which yields the z component of electric intensity $$E_\mathrm{z}$$ in the same form as the direct calculation done in part a):

$E_\mathrm{z} =\frac {1} {4\epsilon_0}\frac{\lambda R z}{{(z^2 + R^2)^{3/2}}}.$

Now we will also prove that the reverse relation applies as well:

$\varphi=-\int_\infty^{{\hat{z}}}{E_\mathrm{z}}\textrm{d}z,$

where we integrate across the $$z$$ axis from „infinity“, where the potential is zero, to a point with coordinate $$\hat {z}$$.

If we substitute the calculated value $$E_\mathrm{z}$$, we obtain

$\varphi=-\int_\infty^{{\hat{z}}} \ {\frac {1} {4\epsilon_0}\frac{\lambda R z}{{(z^2 + R^2)^{3/2}}}}\textrm{d}z,$ $\varphi=-{\frac {\lambda R} {4\epsilon_0}\int_\infty^{{\hat{z}}}\frac{ z}{{(z^2 + R^2)^{3/2}}}}\textrm{d}z.$

We will solve the integral by substitution by using

$R^2 + z^2 = a,$ $2z \textrm{d}z = \textrm{d}a,$ $z \rightarrow \infty \Rightarrow a \rightarrow \infty \qquad ; \qquad z = \hat{z} \Rightarrow a = \hat{z}^2 + R^2,$ $\varphi=-{\frac {\lambda R} {8\epsilon_0}\int_\infty^{{\hat{z}^2 + R^2}}\frac{1 }{{a^{3/2}}}}\textrm{d}a,$ $\varphi=\frac {\lambda R} {4\epsilon_0} \left[\frac{1}{a^{1/2}}\right]_\infty^{{\hat{z}^2 + R^2}}.$

After substituting the limits, we receive

$\varphi=\frac {\lambda R} {4\epsilon_0} \frac{1}{(R^2 + \hat{z}^2)^{1/2}} =\frac {1} {4\epsilon_0} \frac{\lambda R}{\sqrt{R^2 + \hat{z}^2}} .$

Since $$\hat {z}$$ is an arbitrary point on the z axis, we can leave out the hat and end up with $$z$$:

$\varphi=\frac {\lambda R} {4\epsilon_0} \frac{1}{(R^2 + {z}^2)^{1/2}} =\frac {1} {4\epsilon_0} \frac{\lambda R}{\sqrt{R^2 + {z}^2}},$

which yield the expected relation.

The electric intensity on the axis of a homogenously charged half-hoop is $E_\mathrm{z} =\frac{1}{4\epsilon_0} \frac{\lambda R z}{(z^2+R^2)^{3/2}},$ $E_\mathrm{y}=\frac{1}{2\pi \epsilon_0} \frac{\lambda R^2}{(z^2+R^2)^{3/2}},$ $E_\mathrm{x}=0.$ The potential on the axis of a homogenously charged half-hoop is $\varphi=\frac{1}{4\epsilon_0} \frac {\lambda R}{\sqrt{z^2 + R^2}}.$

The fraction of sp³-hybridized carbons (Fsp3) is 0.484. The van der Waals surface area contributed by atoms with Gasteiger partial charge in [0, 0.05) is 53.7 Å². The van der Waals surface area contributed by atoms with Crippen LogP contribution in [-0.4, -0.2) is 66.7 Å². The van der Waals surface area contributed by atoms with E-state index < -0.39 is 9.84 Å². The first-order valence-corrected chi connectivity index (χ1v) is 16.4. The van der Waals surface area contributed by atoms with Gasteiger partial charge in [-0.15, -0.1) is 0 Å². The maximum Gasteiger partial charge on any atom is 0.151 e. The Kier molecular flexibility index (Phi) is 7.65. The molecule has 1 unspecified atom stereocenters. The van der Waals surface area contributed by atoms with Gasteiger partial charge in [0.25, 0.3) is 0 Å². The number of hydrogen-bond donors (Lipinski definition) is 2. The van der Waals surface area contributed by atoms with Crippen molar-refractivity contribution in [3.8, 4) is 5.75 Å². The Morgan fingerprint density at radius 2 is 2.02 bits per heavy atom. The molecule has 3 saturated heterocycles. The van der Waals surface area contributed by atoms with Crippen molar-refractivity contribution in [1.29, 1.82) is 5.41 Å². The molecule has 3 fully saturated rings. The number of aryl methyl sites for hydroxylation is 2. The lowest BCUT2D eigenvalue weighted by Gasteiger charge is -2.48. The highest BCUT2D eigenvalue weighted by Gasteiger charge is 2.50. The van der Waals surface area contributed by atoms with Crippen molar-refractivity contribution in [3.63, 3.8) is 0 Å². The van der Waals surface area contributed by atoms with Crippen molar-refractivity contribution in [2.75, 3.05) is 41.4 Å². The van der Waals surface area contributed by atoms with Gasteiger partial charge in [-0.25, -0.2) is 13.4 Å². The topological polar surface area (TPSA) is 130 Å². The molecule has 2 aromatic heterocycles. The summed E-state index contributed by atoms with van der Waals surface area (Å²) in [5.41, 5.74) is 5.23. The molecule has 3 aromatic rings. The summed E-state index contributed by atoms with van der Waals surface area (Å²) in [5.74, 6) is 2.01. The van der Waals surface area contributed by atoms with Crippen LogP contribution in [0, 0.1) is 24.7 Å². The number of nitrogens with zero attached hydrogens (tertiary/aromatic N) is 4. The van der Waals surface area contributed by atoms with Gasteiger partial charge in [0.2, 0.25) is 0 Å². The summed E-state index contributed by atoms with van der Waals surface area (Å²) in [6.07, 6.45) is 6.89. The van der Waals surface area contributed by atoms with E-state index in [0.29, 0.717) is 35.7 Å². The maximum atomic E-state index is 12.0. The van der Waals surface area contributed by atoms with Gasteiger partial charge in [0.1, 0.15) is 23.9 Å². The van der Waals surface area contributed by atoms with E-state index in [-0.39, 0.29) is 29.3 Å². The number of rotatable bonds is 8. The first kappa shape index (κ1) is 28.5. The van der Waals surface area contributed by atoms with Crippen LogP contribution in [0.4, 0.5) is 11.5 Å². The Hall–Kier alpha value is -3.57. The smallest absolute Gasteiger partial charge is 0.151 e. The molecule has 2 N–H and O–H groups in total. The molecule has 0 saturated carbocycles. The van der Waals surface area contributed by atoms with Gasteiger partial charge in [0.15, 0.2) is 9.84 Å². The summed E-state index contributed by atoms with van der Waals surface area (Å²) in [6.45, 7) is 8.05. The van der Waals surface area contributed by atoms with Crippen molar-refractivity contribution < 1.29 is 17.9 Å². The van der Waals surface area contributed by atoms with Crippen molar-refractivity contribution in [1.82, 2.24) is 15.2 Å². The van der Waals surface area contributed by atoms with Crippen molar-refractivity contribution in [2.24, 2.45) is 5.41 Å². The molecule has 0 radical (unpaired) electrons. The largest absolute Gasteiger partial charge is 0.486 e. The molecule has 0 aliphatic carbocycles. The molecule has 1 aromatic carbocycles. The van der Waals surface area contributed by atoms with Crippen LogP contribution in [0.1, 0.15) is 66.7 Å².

We also proved the relation between $$\vec {E}$$ and φ for points lying on the axis of the half-hoop.

• #### Graphs of course of electric intensity and potential

We can see the course of electric intensity and potential dependence on distance z from the centre of the half-hoop in the following graphs.   • #### Quarter circle and arc with arc angle of β

Quarter circle

The calculation of electric intensity and potential on the z axis has been done for a semicircle. Now we will look at how a quarter circle fares.

We have derived the following equations for a semicircle:

$E_\mathrm{z} =\frac{1}{4\pi \epsilon_0} \frac{\lambda R z}{(z^2+R^2)^{3/2}} \int_{0}^{\pi} \textrm{d}\alpha,$ $E_\mathrm{y}=\frac{1}{4\pi\epsilon_0} \frac{\lambda R^2}{(z^2+R^2)^{3/2}}\int_{0}^{\pi}\sin \alpha\thinspace\textrm{d}\alpha,$ $E_\mathrm{x}=\frac{1}{4\pi \epsilon_0} \frac{\lambda R^2}{(z^2+R^2)^{3/2}}\int_{0}^{\pi}\cos \alpha\thinspace\textrm{d}\alpha.$

The only differences with a quarter circle are the integration limits:

$E_\mathrm{z} =\frac{1}{4\pi \epsilon_0} \frac{\lambda R z}{(z^2+R^2)^{3/2}} \int_{0}^{\frac{\pi}{2}} \textrm{d}\alpha,$ $E_\mathrm{y}=\frac{1}{4\pi\epsilon_0} \frac{\lambda R^2}{(z^2+R^2)^{3/2}}\int_{0}^{\frac{\pi}{2}}\sin \alpha\thinspace\textrm{d}\alpha,$ $E_\mathrm{x}=\frac{1}{4\pi \epsilon_0} \frac{\lambda R^2}{(z^2+R^2)^{3/2}}\int_{0}^{\frac{\pi}{2}}\cos \alpha\thinspace\textrm{d}\alpha.$